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About Kaycon11

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  1. I have an excercise in a book I am working on, here it is: Write a program that uses a for statement to sum a sequence of integers. Assume that the first integer read specifies the number of values remaining to be entered. Your program should read only one value per input statement. A typical input sequence might be 5 100 200 300 400 500 where the 5 indicates that the subsequent 5 values are to be summed. ------------------------------------------------ I got it all working just fine, but I don't know how to make it only read one value per input, I could I do this. By the way, All I did was make a for loop and I used an if statement to see if counter was zero which set loop continuation to the first number and then another if statement for when counter is >= 1 and then adds the number to a running total, thats all thats in the for statement. for ( int counter = 0; counter <= counter2; counter++ ) { cout << "Enter an integer number: "; cin >> number; if ( counter == 0 ) counter2 = number; // set the sentinel value if ( counter >= 1 ) total += number; // add to running total }
  2. Quote:Original post by Morrandir The answer you posted isn't correct. Maybe just a typo, but: *** Source Snippet Removed *** At the first comment, I used greater-or-equal, this is needed for the case that the largest and second largest numbers are the same number. When you are checking for ranges, never forget the border values! At the second comment, your code would find the largest number, but you don't set the secondLargest correctly. It has to become the former largest number. At the third comment, that code is meaningless. Why assign 'number' to 'number', you can just leave it be and do nothing. ahh... I understand. Thank you very much.
  3. Quote:Original post by SiCrane For 1) you also need to think about what happens to the second largest number. In C++ you need to do something like (secondLargest < number) && (number < largest). However, in Python, secondLargest < number < largest would work like you expect. I got it!!!!! The solution was if ( number > largest ) { largest = number; secondLargest = secondLargest; } else if ( (secondLargest < number) && (number < largest) ) secondLargest = number; else number = number; Thank you very much! One more thing, I don't really care but, I don't think that was the way the book wanted me to solve it because the book has not taught the && thing yet, but this probably makes it work better anyways.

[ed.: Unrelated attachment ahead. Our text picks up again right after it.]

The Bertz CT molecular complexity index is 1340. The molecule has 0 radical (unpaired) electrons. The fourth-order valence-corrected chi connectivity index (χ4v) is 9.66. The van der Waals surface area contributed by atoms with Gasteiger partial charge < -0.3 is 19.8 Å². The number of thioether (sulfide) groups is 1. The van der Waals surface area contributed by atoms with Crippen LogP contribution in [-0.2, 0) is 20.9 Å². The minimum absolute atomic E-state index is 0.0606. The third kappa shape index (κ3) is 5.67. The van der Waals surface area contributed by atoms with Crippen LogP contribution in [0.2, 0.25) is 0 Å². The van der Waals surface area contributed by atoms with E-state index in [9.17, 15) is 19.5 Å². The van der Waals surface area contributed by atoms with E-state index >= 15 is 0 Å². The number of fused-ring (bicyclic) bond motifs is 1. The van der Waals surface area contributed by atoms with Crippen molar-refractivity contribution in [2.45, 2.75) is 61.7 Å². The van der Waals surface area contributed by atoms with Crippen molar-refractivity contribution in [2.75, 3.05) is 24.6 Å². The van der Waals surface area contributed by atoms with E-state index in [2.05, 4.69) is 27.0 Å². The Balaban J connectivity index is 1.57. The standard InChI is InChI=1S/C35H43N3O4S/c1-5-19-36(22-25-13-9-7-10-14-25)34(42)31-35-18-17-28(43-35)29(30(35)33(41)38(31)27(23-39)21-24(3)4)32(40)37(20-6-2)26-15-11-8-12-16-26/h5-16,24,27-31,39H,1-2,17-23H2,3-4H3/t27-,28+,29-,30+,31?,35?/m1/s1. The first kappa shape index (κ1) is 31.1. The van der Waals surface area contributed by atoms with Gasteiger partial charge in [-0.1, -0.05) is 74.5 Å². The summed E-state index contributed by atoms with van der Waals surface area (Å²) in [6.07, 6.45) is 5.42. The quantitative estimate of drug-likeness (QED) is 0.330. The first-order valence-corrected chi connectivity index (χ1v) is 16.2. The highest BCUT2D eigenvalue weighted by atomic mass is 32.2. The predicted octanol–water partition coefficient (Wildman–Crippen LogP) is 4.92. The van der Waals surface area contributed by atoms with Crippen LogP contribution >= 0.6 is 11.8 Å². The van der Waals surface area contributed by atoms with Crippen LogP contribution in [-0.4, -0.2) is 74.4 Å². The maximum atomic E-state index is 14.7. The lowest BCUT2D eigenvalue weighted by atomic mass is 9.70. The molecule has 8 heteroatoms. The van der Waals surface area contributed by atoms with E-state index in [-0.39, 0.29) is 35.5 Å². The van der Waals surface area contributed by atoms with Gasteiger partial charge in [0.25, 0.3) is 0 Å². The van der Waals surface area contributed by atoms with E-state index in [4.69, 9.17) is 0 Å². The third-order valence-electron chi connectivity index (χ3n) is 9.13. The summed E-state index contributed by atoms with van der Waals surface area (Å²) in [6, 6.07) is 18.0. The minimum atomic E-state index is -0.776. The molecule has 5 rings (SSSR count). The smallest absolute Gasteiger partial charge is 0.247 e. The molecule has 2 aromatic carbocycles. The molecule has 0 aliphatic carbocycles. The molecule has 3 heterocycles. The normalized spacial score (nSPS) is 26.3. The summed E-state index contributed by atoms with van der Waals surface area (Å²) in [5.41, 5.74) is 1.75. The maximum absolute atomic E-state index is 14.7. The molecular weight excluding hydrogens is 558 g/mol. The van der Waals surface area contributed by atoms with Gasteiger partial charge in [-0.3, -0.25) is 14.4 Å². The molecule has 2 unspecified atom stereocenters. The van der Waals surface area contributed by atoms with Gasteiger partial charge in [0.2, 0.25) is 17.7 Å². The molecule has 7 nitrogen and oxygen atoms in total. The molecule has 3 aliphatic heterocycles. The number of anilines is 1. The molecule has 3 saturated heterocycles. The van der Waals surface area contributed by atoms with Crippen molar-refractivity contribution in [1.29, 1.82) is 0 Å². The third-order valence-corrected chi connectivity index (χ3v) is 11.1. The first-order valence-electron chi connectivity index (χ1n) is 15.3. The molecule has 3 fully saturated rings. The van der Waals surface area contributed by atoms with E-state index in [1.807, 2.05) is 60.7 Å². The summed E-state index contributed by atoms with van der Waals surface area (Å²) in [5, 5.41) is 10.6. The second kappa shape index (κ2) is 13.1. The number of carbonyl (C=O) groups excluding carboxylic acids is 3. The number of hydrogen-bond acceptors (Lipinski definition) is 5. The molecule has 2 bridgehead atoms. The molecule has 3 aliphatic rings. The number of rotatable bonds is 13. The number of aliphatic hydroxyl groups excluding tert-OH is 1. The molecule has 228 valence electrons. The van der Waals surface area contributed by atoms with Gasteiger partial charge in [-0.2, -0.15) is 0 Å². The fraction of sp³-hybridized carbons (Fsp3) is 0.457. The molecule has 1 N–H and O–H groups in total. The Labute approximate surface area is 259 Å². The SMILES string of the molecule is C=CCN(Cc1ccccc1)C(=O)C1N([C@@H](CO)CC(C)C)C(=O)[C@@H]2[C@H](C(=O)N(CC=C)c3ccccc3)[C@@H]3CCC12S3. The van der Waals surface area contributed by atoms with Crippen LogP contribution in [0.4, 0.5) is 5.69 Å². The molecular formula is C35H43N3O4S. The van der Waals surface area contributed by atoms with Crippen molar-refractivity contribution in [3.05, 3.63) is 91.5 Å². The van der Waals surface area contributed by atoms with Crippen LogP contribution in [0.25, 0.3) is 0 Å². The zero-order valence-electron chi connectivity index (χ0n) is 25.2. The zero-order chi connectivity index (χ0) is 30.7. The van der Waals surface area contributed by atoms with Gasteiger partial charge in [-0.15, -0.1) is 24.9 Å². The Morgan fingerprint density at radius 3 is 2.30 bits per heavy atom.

4. Quote:Original post by SiCrane Well think about it. If you keep track of the largest and second largest numbers you've seen so far, what happens when you process a new number? There are three situations: 1) the number is bigger than both the largest and the second largest you've seen so far, 2) the number is in between those two numbers and 3) the number is less than both numbers. What should you do in each of those cases? well, for 1) The number would be set to largest, for 2) the number would be set to secondLargest, and 3) nothing, could set number to itself. I think.... But, for something like 2), could you use an in between statement in C++ or any programming language ( 1 < X < 10 )???? I tryed this... if ( number > largest ) largest = number; else if ( secondLargest < number < largest ) secondLargest = number; else number = number; and it did not work, the highest number worked but again for the second highest it gave me the last number inputted that did not equal the highest.
  5. NOTICE: I typed my topic wrong, I'm trying to find the 2 highest numbers of 10 numbers. Hello, I'm doing an exercise in a book and I'm currently trying to make a program using a while loop to find the two highest numbers of 10 numbers. I can make it find the highest number, but I don't know how to make it find the second highest. Also, in the book it has a hint that says "You must input each number only once." int main() { int counter; // control loop int number; // number of items sold int largest; // largest number int secondLargest; // second largest number // pre-processing stage counter = 1; largest = 0; secondLargest = 0; // processing stage while ( counter <= 10 ) { cout << "Enter quantity sold: "; cin >> number; if ( number > largest ) largest = number; // This is where i'm stuck if ( largest != number ) secondLargest = number; counter++; // increment counter by 1 } // termination phase cout << "The largest number is " << largest << endl; cout << "The second largest number is " << secondLargest << endl; system( "pause" ); return 0; } The part where I'm stuck is the fact that I have no Idea how to make it check to see if it is not greater than the largest but also greater than the second largest.
  6. Ok, I got that working now. But I do have one warning. LINK : warning LNK4098: defaultlib 'LIBCMT' conflicts with use of other libs; use /NODEFAULTLIB:library Does anyone know what that is?? By the way, I got all my lua header files in the include folder, I got my lua51.lib and lua5.1.lib in the lib folder of the VC directory. Also, do you usually have to move the script yourself to the Debug/Release folder??? Because when I go to test the EXE, the script is not there so it executes without the script, but of course once I place a copy of the lua script file into the directory, it works just fine.
  7. ok, now it works but now when the console lanches I get a runtime error that says Application as made an attempt to load the C runtime library incorrectly. Does anyone know whats wrong???
  8. Kaycon11

    What to do first?